Monday, November 23, 2009

Ode to ANO

Arkansas is the natural state, so naturally when they were looking for a place to build a nuclear plant Arkansas was right up there with "the Garden State" and "the Evergreen State." Northeast Arkansas already looks like it's been hit by a nuclear attack.  It's all brown and empty and flat, but here in the River Valley there are mountains and lakes and trees and things that could actually be destroyed in a nuclear meltdown, so there is great potential theatrical effect and possible post-meltdown before and after pictures that could make you cry.
It provides a lot of jobs and is good for the economy of the area, and it's always in view, a constant comfort in our mastery over the elements. There are a lot of nice houses on hills with gables and decks and a panoramic view of Lake Dardanelle and the concrete coolant tower with it's constant torrent of steam, or "the cloud factory," as one friend refers to it.  The view is like the opening to "the Simpsons."
They put it here because of Lake Dardanelle.  The lake water is needed to cool the reactor. It gets very hot, what with all the splitting of atoms and loose electrons flying around and that lake water filters through there and keeps the plant from literally melting down.  The pressurized steam from the hot water drives turbine generators which produce electricity that gets sent out all across the United States.  When the water is done it gets pumped back out into the lake.  I think that's how it happens anyway.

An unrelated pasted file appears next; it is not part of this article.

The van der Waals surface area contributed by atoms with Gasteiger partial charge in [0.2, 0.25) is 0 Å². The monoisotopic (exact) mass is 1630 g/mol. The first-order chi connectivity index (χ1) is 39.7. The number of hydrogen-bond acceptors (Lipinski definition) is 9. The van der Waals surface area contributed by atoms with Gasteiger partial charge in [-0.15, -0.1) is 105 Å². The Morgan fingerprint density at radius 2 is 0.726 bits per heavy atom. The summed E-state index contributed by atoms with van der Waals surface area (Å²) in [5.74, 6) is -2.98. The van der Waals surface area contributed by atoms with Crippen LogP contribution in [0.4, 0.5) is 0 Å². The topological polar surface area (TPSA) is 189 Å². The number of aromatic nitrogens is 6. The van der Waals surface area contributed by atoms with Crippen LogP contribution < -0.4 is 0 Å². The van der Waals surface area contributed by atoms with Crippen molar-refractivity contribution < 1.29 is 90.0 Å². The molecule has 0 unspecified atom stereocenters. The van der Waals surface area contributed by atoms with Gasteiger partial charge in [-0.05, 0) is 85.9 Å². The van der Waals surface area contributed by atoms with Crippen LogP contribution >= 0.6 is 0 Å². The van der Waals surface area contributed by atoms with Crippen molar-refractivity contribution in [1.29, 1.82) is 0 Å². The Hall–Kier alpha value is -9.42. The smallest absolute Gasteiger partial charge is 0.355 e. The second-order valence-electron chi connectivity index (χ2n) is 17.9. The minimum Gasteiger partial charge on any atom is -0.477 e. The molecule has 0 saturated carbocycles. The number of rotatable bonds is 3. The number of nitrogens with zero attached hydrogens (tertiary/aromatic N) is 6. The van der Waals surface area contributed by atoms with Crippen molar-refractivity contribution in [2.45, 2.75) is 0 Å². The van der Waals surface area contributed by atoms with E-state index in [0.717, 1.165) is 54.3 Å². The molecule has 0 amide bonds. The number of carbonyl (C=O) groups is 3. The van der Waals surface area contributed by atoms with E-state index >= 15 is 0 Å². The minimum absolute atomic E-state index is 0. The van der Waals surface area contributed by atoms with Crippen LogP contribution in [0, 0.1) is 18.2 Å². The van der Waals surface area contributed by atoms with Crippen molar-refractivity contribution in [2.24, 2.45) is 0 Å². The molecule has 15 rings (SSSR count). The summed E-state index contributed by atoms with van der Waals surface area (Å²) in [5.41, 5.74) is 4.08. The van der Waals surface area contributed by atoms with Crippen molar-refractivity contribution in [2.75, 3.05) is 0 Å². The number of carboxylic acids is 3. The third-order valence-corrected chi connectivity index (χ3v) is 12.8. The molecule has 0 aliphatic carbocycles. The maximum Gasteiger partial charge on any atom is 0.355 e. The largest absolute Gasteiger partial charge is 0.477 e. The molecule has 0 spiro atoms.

I don't know a whole lot about thermodynamics but I imagine that the water would carry some sort of atomic residue after running through the reactor.  They claim that it doesn't but my ice maker can't produce an ice cube that doesn't taste like the freezer, so I'm just using my limited experience with water to conclude that that water from the nuclear plant has to have something of the plant in it.  The fish like it though.  They hang out there by the pipes all day long, and they get huge.  I'm not sure how they taste but they're probably great.  Catfish restaurants are big business here.  
Another benefit is that every year the Bassmasters come here for at least one of their major tournaments.  There are pictures of fishermen holding fish in the air whose tails drag the ground.  There are also stories, mainly from underwater welders who repair the pipes running from the reactor, of catfish who could eat a man.  It's from the warm water.  But I'm not sure a bassmaster has ever caught one of those.  
I'm not crazy about nuclear power because splitting the building blocks of matter into pieces seems dangerous to me, but I'm incurably addicted to electricity so if the Earth has to adapt and produce a few two-headed frogs, or in this case some man-eating catfish, for me to be able to watch Wife Swap that's a chance I'm willing to take.  I also like the clouds, Arkansas Nuclear One.

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